Fifth House Ensemble opens tenth season with raucous, rewarding program

Mon Oct 05, 2015 at 12:19 pm

By Hannah Edgar

Dan Visconti''s "Soundings" was given its world premiere by Fifth House Ensemble Sunday night at Constellation.
Dan Visconti”s “Soundings” was given its world premiere by Fifth House Ensemble Sunday night at Constellation.

On Sunday evening at Constellation Chicago, Fifth House Ensemble kicked off its 10th anniversary season with a bang—as well as a hiss, rattle, pop, and stomp or two.

No stranger to incorporating adventurous acoustic effects in his music, composer Dan Visconti—Fifth House’s director of artistic programming—outdid himself with his quirky Soundings, a commission by Chamber Music America which received its world premiere. 

Soundings is billed as a piano trio, but the seven-movement work requires the pianist, flutist (doubling on piccolo), and cellist to all step away from their primary instruments and take up percussive knick-knacks. The “instruments” involved in this sonic menagerie include a beginner’s Harpsicle® harp, a balloon, chopsticks, a rainstick, a tuning peg, what appeared to be an incense stick, and a bag full of ping-pong balls.

Yet Soundings was more a work of musical performance art than absolute music in the sense that the work has to be seen as well as heard. The physical elements of the work are inseparable from its musical premise. As Visconti explains in Soundings’ program notes, its musicians interact by musically and literally “ganging up” against each other. 

For example, in the second movement, pianist Katherine Petersen and flautist Melissa Snoza routinely interrupted cellist Herine Coetzee Koschak’s solo—Petersen armed with chopsticks and Snoza with a balloon. As Snoza slowly and squeakily let out the air in the balloon, Petersen playfully drummed Koschak’s fingerboard with chopsticks.  The faux-exasperated Koschak would respond with percussive slaps to the fingerboard, which paired with Petersen’s interjections in an impressive interplay. 

The effects could be gimmicky at times and certain tricks either caused logistical difficulties or were simply a hard sell. When Soundings sheet music became part of the piece—with the trio ripping out the first few pages of the score to conclude the first movement—Koschak ripped her page out with such gusto that she knocked one of her props off her music stand, requiring an awkward pause in the middle of the performance and some quick-thinking improv work. And later Soundings requires the cellist to insert the incense stick inside the flautist’s piccolo, to no discernible acoustic effect. The move seemed engineered solely to attract laughs, like something from Iguedesman and Joo.

But for all its hijinks, the piece’s musical content was undeniably intriguing, beguiling, and smart. Each movement was thematically tight, and for the most part, the percussive toys added to the aural experience. Leading into the Bachian final movement, the ping-pong balls were noisily dumped into the piano, but when sent springing by Petersen’s playing, they became an appealing, off-kilter echo of the bounciness of the fugal lines.

Soundings was billed as the highlight of the evening, and in that respect it did not disappoint. But Fifth House assembled a strong season opener, with the rest of the program proving just as memorable as the main event.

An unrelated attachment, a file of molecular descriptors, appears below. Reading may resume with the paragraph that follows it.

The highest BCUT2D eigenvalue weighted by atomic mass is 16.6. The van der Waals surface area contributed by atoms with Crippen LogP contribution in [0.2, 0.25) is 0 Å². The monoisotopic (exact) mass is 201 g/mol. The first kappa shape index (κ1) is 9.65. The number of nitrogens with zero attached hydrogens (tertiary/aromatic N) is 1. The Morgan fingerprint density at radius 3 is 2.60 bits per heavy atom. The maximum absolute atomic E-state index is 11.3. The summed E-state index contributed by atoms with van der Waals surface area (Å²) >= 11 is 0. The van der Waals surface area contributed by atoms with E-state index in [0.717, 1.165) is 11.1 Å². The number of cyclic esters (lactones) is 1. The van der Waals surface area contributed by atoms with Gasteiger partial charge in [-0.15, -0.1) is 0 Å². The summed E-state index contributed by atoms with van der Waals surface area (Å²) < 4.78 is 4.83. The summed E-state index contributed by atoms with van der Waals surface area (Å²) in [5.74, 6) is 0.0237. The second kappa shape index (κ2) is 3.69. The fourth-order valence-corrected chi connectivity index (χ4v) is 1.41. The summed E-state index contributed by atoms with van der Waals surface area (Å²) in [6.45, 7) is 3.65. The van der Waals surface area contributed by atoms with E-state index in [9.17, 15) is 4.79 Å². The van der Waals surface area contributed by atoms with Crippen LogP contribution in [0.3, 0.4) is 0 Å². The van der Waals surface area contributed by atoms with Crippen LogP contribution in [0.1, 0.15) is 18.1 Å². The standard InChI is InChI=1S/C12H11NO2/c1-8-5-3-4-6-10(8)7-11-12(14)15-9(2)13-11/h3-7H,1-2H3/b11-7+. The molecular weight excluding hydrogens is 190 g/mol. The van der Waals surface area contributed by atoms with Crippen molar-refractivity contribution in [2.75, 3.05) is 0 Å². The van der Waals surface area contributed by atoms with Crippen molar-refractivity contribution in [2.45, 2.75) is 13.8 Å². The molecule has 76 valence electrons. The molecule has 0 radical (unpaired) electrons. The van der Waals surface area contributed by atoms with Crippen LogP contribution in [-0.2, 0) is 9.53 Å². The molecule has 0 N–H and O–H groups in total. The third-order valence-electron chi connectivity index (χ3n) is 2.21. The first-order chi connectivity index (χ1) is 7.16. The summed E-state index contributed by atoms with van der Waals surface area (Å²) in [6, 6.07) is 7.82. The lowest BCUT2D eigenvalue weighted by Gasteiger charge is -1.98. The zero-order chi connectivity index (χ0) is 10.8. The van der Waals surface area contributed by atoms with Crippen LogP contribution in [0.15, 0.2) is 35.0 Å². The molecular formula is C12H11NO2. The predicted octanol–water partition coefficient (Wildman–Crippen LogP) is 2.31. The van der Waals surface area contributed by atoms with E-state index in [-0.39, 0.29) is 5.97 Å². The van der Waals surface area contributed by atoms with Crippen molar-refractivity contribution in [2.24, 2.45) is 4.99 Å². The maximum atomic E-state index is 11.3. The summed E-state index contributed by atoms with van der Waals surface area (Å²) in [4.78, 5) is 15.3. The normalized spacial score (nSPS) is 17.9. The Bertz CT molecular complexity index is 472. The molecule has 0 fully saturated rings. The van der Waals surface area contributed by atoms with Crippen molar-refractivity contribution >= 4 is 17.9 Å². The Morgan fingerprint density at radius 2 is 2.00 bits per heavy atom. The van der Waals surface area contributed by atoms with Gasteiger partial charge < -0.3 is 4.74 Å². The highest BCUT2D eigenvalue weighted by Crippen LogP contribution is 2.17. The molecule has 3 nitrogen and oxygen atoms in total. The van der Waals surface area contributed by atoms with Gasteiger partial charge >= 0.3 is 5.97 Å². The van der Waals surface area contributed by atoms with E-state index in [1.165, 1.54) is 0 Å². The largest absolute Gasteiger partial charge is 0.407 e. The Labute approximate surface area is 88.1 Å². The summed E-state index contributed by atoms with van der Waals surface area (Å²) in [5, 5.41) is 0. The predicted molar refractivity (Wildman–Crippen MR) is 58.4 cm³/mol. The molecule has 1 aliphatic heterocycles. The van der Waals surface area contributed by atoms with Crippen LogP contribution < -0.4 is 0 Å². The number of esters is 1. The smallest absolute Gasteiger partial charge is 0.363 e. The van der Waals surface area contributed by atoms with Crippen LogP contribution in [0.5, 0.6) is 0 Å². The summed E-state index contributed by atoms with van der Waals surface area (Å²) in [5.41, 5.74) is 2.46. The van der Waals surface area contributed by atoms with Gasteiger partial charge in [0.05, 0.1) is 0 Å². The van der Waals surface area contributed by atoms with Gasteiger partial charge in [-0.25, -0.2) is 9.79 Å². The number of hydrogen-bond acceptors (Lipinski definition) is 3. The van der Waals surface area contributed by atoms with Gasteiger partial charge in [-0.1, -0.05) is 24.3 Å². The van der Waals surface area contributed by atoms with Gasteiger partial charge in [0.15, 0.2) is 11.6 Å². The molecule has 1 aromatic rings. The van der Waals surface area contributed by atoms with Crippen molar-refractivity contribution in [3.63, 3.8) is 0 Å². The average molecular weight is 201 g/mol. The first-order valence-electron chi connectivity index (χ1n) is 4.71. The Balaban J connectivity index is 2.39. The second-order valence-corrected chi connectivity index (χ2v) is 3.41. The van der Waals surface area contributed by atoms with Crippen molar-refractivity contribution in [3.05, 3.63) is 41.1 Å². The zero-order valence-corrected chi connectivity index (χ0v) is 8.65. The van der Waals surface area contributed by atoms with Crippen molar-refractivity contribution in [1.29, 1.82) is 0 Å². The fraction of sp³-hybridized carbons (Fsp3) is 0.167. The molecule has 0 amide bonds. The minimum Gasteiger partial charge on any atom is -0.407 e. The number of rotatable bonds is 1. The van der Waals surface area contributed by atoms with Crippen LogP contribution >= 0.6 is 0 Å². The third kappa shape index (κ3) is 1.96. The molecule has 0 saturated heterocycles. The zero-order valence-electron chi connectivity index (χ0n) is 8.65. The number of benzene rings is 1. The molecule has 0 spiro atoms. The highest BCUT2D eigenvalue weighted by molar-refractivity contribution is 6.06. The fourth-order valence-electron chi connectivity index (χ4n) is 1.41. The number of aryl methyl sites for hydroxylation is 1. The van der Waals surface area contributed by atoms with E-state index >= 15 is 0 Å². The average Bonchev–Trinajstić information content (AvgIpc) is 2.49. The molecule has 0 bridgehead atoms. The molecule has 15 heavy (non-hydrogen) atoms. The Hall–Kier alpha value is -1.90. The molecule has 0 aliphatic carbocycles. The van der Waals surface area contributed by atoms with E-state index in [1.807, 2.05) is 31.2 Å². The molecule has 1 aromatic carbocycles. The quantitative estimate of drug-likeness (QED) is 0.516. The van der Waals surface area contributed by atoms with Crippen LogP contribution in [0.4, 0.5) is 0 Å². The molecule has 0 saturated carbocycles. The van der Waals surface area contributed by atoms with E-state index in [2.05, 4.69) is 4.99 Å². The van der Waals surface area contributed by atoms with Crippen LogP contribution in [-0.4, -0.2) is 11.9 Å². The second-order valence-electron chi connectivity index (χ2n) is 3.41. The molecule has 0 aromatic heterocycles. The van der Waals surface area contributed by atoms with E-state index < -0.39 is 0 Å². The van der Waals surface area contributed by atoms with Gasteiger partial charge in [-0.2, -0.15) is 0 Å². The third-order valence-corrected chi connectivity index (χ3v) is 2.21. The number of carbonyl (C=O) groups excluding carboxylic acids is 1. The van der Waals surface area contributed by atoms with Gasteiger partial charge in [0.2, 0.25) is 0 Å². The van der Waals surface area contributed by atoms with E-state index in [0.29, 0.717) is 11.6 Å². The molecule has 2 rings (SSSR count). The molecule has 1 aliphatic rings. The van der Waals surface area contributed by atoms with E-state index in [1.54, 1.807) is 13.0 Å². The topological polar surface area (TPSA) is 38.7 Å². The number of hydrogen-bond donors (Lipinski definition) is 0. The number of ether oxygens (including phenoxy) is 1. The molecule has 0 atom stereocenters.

Jennifer Higdon’s Smash and Autumn Music encapsulated the best qualities of the Philadelphia-based composer’s music, namely its vibrancy and idiomatic orchestration. Smash was played with aplomb by Petersen, Snoza, and Koschak, as well as violinist Charlene Kluegel and clarinetist Jennifer Woodrum. 

Higdon’s woodwind quintet Autumn Music—a homage to Samuel Barber’s Summer Music for the same configuration—fared less well. The piece bifurcates into two contrasting parts—the first lush and colorful, the second melancholy—and so it was with the interpretation. The first part was played superbly by the ensemble, but the second, more wistful half was given a rather bland, detached reading.

Chicago-based composers Stacy Garrop and Visconti traded pieces for the rest of the program, beginning with Garrop’s engrossing Silver Dagger. Though based on an eponymous Appalachian folk song, the piano trio dutifully avoids kitschy Americana. Dagger could best be described as a fantasy on a theme, with each instrument soaring on virtuosic flights throughout; the energy each musician brought to these flights of fancy made it another highlight of the night.

Silver Dagger proved more memorable than Garrop’s second contribution, Frammenti, which was just that: five short, thematic fragments that probed the surface of an idea, then backed off before it could be fully developed.

Visconti’s other addition to the program was a chamber reduction of his orchestral piece Low Country Haze, which brought the entire ten-person ensemble to the stage. As was constant throughout the night, the group’s ensemble work was committed and seamless. The piece began as a chaotic collection of sounds—clacking of the woodwinds’ keys, pizzicato from the strings—which gradually blossomed into a sweeping melody. Haze ended with a glowing chord from a glass harp played by the group, recalling the tranquil conclusion of blue cathedral by program opener Higdon—a satisfying, ethereal conclusion to a rewarding, raucous night of new music.

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